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Subtype Development Activities | Type 1

There are three versions of each Enneagram type called subtypes: self-preserving subtype, social subtype and one-to-one subtype. Subtypes are formed when the emotional patterns or habits of our type, also called the type’s passion or vice, intersect and combine with one of the three basic human instincts, the instinct that is most activated within us: self-preservation instinct, social instinct or one-to-one instinct. We may have more than one activated instinct, so we could relate to two or even all three subtypes for our type.

Each instinct has specific focal areas. Individuals with that activated instinct, once it combines with the emotional pattern of our type, may move toward that instinctual area, away from that arena, or have ambivalence about that area. A way of understanding this is that the instincts by themselves are simply human and natural. However, when the activated instinct(s) combines with our type-based emotional pattern, the instinct then becomes distorted and, thus, less able to satisfy our natural needs in that instinctual area.

Here you can read about the passion or emotional habit of the type, a name for and a description of that subtype as it combines the emotional habit with that instinct, followed by one specific development idea that is particularly useful to people of that subtype. Please remember that we may have more than one active subtype, so the development activities for the additional subtype are also good for your development.


Emotional pattern of ANGER

The chronic dissatisfaction with self, others, life and work that are not as they should be.

Self-Preservation One subtypes

Self-Preservation One subtypes (“anxiety”) focus on getting everything structured, controlled, precise, and organized correctly, and experience anxiety, worry, and irritation when they think this may not happen.

Self-Preservation One subtype development

Notice the true or deeper sources of your anger, anxiety and thoughts about imperfection and control; relax more.

One way to relax more:

Breathe in a rhythmic and relaxed way, making sure to breathe throughout your body and not just into your upper chest and head. Practice this multiple times per day.

Social One subtypes

Social One subtypes (“non-adaptability” ) perceive themselves as role models of the right way of behaving and believe they set the standard for how others should be; they lead and influence by example, focusing their efforts on critiquing social institutions as a way to perfect them.

Social One subtype development

Notice your need to be right and perfect in the world; learn that your worth doesn’t depend on your being a near-perfect role model.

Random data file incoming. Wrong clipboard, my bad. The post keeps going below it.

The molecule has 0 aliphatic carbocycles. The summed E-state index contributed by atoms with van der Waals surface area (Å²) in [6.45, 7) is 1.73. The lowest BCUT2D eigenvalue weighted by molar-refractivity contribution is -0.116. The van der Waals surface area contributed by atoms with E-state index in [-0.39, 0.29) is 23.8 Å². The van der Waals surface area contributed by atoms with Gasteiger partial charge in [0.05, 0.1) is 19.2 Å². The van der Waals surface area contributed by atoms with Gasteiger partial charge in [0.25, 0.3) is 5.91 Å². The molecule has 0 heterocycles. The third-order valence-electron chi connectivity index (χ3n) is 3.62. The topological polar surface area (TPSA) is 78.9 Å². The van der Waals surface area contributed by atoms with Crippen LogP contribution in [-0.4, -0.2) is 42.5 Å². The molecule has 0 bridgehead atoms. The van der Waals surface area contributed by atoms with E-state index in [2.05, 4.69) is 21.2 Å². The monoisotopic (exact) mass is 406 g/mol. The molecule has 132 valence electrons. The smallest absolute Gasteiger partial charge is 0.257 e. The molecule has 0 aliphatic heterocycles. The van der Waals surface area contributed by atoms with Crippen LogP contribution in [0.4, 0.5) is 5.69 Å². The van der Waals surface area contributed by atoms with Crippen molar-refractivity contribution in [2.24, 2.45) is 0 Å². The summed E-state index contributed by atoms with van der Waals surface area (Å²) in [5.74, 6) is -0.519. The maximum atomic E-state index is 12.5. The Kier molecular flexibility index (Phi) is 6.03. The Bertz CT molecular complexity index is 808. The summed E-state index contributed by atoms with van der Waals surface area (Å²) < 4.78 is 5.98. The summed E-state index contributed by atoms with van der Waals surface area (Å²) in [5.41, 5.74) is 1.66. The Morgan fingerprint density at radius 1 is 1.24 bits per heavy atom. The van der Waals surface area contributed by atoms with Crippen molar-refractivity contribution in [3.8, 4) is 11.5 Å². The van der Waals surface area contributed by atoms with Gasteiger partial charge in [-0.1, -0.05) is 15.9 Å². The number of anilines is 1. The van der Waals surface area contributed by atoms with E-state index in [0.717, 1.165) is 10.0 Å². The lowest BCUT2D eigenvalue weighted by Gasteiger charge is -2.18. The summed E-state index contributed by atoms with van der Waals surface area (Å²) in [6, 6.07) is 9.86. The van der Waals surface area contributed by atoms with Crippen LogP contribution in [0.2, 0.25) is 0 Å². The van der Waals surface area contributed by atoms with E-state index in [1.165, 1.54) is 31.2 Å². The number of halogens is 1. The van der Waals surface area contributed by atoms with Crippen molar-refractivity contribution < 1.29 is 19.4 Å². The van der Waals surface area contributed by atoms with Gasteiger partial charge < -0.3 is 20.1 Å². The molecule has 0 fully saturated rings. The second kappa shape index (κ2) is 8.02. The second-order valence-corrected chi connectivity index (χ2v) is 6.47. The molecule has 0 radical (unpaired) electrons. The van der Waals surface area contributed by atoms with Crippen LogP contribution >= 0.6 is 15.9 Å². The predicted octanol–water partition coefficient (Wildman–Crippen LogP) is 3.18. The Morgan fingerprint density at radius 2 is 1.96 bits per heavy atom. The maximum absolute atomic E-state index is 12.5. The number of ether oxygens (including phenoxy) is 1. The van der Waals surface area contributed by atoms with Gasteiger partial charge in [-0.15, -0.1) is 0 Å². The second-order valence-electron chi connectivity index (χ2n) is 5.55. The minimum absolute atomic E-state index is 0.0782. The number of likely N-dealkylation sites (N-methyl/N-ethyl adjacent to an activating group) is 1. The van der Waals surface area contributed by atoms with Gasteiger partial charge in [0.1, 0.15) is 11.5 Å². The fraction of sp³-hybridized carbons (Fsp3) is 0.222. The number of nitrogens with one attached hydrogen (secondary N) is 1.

One way to work on not identifying your self-worth with your being a near-perfect role model:

Make a list of all the ways you put pressure on yourself to be so good and near-perfect. As you review this list, ask yourself this question: “Is what I do to be a role model worth the price of the pressure I put on myself?”

One-to-One One subtypes

One-to-One One subtypes (“zeal” ) have an intense need to perfect others, particularly those who matter to them and to perfect society in general, perceiving critiquing and reforming others as both their right and responsibility.

One-to-One One subtype development

Notice your need to improve and reform others; focus less on critiquing others and more on your own self-acceptance.

One way to focus less on critiquing others and more on your own self-acceptance:

Recognize that while you think you are being helpful when you tell someone something about themselves that could be better or improved, they are more likely to feel criticized by you. When you are about to say something that critiques someone else, pause and ask yourself: “Is my comment really going to be helpful? How might my comment harm this relationship?”

These activities are excerpts from the new additions to the soon-available 3rd edition of The Enneagram Development Guide, with over 60 development activities for each Enneagram type.

Ginger Lapid-Bogda PhD, author of nine Enneagram books, is a speaker, consultant, trainer, and coach. She provides certification programs and training tools for business professionals around the world who want to bring the Enneagram into organizations with high-impact business applications. TheEnneagramInBusiness.com | ginger@theenneagraminbusiness.com

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